“China has definitely become a more assertive international actor under Xi Jinping,” said the CFR’s Joshua Kurlantzick, a senior fellow for Southeast Asia currently focusing on China’s approach to soft power in the region. He believes that in recent years, Chinese assertiveness in the South China Sea and its engagement with the Association of Southeast Asian Nations (ASEAN) “has provoked extensive anxiety among most other countries in Asia,” although these countries recognize that their options for response are limited given China’s size and strength.
Kurlantzick sees China’s new assertiveness on the international stage coinciding with increasing authoritarianism at home. “The question for today,” he said, “is whether China is headed in an even more authoritarian direction, away from collective rule to one-man rule. It seems like it is.” Kurlantzick suggests that, even though Xi presides over a vastly different country with a vastly different economic system — not to mention world standing — his actions and the response to them within China often bring to mind the cult of personality that grew up around Mao after 1949.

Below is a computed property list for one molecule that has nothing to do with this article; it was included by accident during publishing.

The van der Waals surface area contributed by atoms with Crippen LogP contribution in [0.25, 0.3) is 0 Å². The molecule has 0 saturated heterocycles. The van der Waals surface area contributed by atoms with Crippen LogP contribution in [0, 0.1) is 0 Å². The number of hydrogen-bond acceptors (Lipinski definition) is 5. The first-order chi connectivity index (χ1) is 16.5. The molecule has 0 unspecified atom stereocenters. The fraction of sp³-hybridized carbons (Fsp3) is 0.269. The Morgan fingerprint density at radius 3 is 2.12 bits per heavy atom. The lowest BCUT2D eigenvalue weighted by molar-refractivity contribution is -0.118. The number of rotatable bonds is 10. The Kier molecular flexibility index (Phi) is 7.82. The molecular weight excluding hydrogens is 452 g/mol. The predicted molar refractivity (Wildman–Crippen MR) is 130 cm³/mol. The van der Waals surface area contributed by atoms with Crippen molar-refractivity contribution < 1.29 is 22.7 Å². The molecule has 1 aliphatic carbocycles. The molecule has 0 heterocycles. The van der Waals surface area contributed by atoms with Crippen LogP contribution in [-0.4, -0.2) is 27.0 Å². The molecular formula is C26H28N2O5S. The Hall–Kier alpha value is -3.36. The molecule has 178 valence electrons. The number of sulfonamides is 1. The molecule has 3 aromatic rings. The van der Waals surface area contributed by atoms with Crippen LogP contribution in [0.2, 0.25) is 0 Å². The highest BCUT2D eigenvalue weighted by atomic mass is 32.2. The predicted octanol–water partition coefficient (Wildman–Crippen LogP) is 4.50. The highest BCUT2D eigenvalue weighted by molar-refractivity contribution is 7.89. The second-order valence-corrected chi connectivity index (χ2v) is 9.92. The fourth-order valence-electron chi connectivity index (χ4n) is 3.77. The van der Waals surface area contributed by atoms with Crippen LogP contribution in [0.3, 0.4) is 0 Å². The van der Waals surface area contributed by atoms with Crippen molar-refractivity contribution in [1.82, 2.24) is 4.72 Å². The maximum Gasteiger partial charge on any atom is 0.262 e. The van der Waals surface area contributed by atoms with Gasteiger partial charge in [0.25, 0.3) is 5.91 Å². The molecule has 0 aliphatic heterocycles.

Daly, too, is concerned about Xi and notes some commonalities with Mao, although he says such comparisons are often “way overblown.” Nevertheless, like Mao, Xi seems to have become supreme leader for life (unlike past presidents, he has yet to anoint a successor), with his political ideology, “Xi Jinping Thought,” codified like Mao’s into the nation’s constitution. Unlike Mao, however, Xi’s doctrine has been enshrined while he still very much alive and in power.
Daly also argues that since Xi became China’s president in 2013, the country has backed away from reform, placed new limits on individual freedoms and more deeply politicized educational institutions, media and think tanks in a manner reminiscent of the “Maoist playbook.”
“Xi has been retrograde,” Daly said, presiding over two “big bad China” narratives. The first is that China is having more difficulty than ever on its peripheries, Daly said, citing ongoing unrest in Xinjiang Province and in Tibet, the decades-long tensions with Taiwan and now political chaos in Hong Kong.